TickFarmer TickFarmer is offline
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The Ent War continues.

In the beginning, the Ents fell left and right, vanquished by the TickFarmer and TickFarmerette wielding Biter and Nipper. We fought bitterly, driving back the crowding forest, slowly driving them back. Thrashing limbs were cloven from the trunks and consumed in funeral pyres nightly. All through the winter the Ent War progressed in our favor.
In the spring there was a lull in the battles as we built roads and a three sided pole barn to store equipment and materials. With our attention elsewhere the Ents regrouped, sprouting new limbs and hiding their hewn stumps behind the new growth. Reinforcements sprang up – great Warrior Ents, 60 feet tall and covered with thorns; great clusters on their bodies and each limb sprouting 4 inch thorns spaced all along the branches right out to the very ends. There they sat, waiting for us to venture forth in all our glory and confidence, just waiting to ambush us and cast Biter and Nipper into the soggy depths of the Mudhole Pond.
With a song on our lips and fortified by cherry cheese danishes armed with Biter the ChainSaw and Nipper the overgrown Pruners, we flanked the encroaching hoard. Two smaller Warrier Ends fell and were consumed. A larger one attacked. It flailed its arms and the TickFarmer fell back with several minor stab wounds. Nipper was called into the fray and trimmed the smaller limbs back to allow closer combat. Shortly after a smaller limb, previously cut off the attacking Ent, was grabbed by Biter, throwing a severed limb back into his knee, and then another to strike him severely about the ankle. Even grievously wounded, the TickFarmer limped along, hewing the fallen Ent into submission.
After a week of recuperation, another load of rock was delivered and spread in the pole barn to level the floor in hopes of allaying the vigilance of the remaining Ent Warriors. In the morning, as they slept, they were attacked. An Ent fell quickly. Nipper ripped branch ends from the recumbent body as Biter sliced limbs into a tangled mess of thorn clusters underfoot. As the Ent gave out his last gasp he drove a thorn into the TickFarmers kneecap. It broke off as the log fell, driven deeply into his knee.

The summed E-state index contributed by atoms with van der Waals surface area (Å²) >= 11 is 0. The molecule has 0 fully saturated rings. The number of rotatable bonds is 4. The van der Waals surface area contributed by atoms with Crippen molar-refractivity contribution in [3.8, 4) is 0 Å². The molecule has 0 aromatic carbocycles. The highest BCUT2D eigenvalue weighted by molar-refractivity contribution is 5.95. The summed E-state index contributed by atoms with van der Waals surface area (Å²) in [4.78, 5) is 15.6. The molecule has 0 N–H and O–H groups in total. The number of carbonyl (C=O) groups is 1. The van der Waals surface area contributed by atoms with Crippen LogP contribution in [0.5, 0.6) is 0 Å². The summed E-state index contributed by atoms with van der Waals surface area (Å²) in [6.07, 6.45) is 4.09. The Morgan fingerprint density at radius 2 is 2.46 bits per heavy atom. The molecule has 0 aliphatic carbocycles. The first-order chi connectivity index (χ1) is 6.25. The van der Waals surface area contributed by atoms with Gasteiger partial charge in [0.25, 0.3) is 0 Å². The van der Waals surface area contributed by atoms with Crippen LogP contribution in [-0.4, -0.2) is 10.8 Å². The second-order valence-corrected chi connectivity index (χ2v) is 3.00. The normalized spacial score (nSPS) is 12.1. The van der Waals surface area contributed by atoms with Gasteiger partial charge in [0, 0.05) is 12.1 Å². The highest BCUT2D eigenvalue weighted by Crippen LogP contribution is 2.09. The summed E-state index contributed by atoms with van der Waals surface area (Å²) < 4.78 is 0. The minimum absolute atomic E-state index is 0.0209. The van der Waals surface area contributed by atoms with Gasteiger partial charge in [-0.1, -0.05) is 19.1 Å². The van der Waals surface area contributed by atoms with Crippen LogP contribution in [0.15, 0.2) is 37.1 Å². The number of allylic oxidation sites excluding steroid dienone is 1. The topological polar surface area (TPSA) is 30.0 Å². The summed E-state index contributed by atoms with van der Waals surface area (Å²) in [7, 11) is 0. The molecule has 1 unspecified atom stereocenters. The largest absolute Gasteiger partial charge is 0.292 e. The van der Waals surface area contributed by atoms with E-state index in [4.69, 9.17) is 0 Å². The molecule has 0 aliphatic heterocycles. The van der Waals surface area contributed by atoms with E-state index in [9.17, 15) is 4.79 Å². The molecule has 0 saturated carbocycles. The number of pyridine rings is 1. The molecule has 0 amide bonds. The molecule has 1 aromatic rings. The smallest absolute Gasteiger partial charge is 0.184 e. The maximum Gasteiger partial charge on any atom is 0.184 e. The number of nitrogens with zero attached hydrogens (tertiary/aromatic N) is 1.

He dropped his drawers, grasped a protruding splinter of the thorn and pulled a half inch long tip from the center of his kneecap, before retiring from the battlefield. The Ents gave a great cheer, celebrating their victory. They won that battle.

But the War is not over. After yet another puncture wound, at the local healing facility, the battles will continue.

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  #50  
Old 08-26-2013, 01:37 AM
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Time to invest in some plate mail armor.

That was great! Thanks for posting that. But, pray tell, how many flagons of ale were consumed to quell the sting of the battle wound?
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  #51  
Old 08-26-2013, 02:39 AM
BIGGKIDD Male BIGGKIDD is offline
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Wonderful story. I wonder have you heard of brush busters? Maybe a modern form of chain mail. I have several sets around I use to wear while doing battle here. Note to self find them. You might check cabellas for a pair. That or possibly invest in a set of chain saw chaps. (to rich for my blood) I've seen the tires on a tractor taken out of the battle due to the thorns here. Serious puncture power. Great reading keepem coming.
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  #52  
Old 08-26-2013, 09:08 PM
TickFarmer TickFarmer is offline
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You know, Annie, all you need is a 1x6 board cut into three equal lengths more or less as long as a loaf of bread. Cut slots in the two side boards down to ¾” from the lower edge and nail them to a bottom board.
Voila! A bread slicing guide. You can even make your bread slices a reasonable thickness if you make your own guides – for me that would be about as thick as 2 slices of store bought bread. Being in Texas, you might go for three... Or make a couple guides for different kinds of bread, with different thicknesses.
What are we planning on over the winter? I’m predicting a wet snowy winter, so it will be great for us. We will be starting clearing for the house, if the Good Lord is willing and the creeks don’t rise.